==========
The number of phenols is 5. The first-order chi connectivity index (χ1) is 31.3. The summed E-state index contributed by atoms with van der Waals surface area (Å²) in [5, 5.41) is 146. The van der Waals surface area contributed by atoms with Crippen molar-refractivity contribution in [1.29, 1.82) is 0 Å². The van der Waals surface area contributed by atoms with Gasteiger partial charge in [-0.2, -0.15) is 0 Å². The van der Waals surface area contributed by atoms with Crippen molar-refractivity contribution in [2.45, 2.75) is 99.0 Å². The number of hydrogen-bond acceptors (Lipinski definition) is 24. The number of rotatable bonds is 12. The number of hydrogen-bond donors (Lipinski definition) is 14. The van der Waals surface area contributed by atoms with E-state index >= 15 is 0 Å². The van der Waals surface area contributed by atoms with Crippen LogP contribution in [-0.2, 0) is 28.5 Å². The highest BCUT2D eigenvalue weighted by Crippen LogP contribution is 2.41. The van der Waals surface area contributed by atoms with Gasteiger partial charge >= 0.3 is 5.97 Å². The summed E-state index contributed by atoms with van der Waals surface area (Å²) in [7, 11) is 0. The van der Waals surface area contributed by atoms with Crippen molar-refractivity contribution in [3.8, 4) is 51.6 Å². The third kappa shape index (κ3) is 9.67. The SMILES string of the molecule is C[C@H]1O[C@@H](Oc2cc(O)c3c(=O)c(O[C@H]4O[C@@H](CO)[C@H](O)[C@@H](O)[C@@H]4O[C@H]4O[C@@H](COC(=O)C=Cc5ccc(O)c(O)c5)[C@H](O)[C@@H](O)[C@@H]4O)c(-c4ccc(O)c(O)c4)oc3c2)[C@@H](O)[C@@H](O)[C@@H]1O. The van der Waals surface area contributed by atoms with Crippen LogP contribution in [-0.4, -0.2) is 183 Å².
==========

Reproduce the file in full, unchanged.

The number of phenols is 5. The first-order chi connectivity index (χ1) is 31.3. The summed E-state index contributed by atoms with van der Waals surface area (Å²) in [5, 5.41) is 146. The van der Waals surface area contributed by atoms with Crippen molar-refractivity contribution in [1.29, 1.82) is 0 Å². The van der Waals surface area contributed by atoms with Gasteiger partial charge in [-0.2, -0.15) is 0 Å². The van der Waals surface area contributed by atoms with Crippen molar-refractivity contribution in [2.45, 2.75) is 99.0 Å². The number of hydrogen-bond acceptors (Lipinski definition) is 24. The number of rotatable bonds is 12. The number of hydrogen-bond donors (Lipinski definition) is 14. The van der Waals surface area contributed by atoms with E-state index >= 15 is 0 Å². The van der Waals surface area contributed by atoms with Crippen LogP contribution in [-0.2, 0) is 28.5 Å². The highest BCUT2D eigenvalue weighted by Crippen LogP contribution is 2.41. The van der Waals surface area contributed by atoms with Gasteiger partial charge >= 0.3 is 5.97 Å². The summed E-state index contributed by atoms with van der Waals surface area (Å²) in [7, 11) is 0. The van der Waals surface area contributed by atoms with Crippen molar-refractivity contribution in [3.8, 4) is 51.6 Å². The third kappa shape index (κ3) is 9.67. The SMILES string of the molecule is C[C@H]1O[C@@H](Oc2cc(O)c3c(=O)c(O[C@H]4O[C@@H](CO)[C@H](O)[C@@H](O)[C@@H]4O[C@H]4O[C@@H](COC(=O)C=Cc5ccc(O)c(O)c5)[C@H](O)[C@@H](O)[C@@H]4O)c(-c4ccc(O)c(O)c4)oc3c2)[C@@H](O)[C@@H](O)[C@@H]1O. The van der Waals surface area contributed by atoms with Crippen LogP contribution in [-0.4, -0.2) is 183 Å².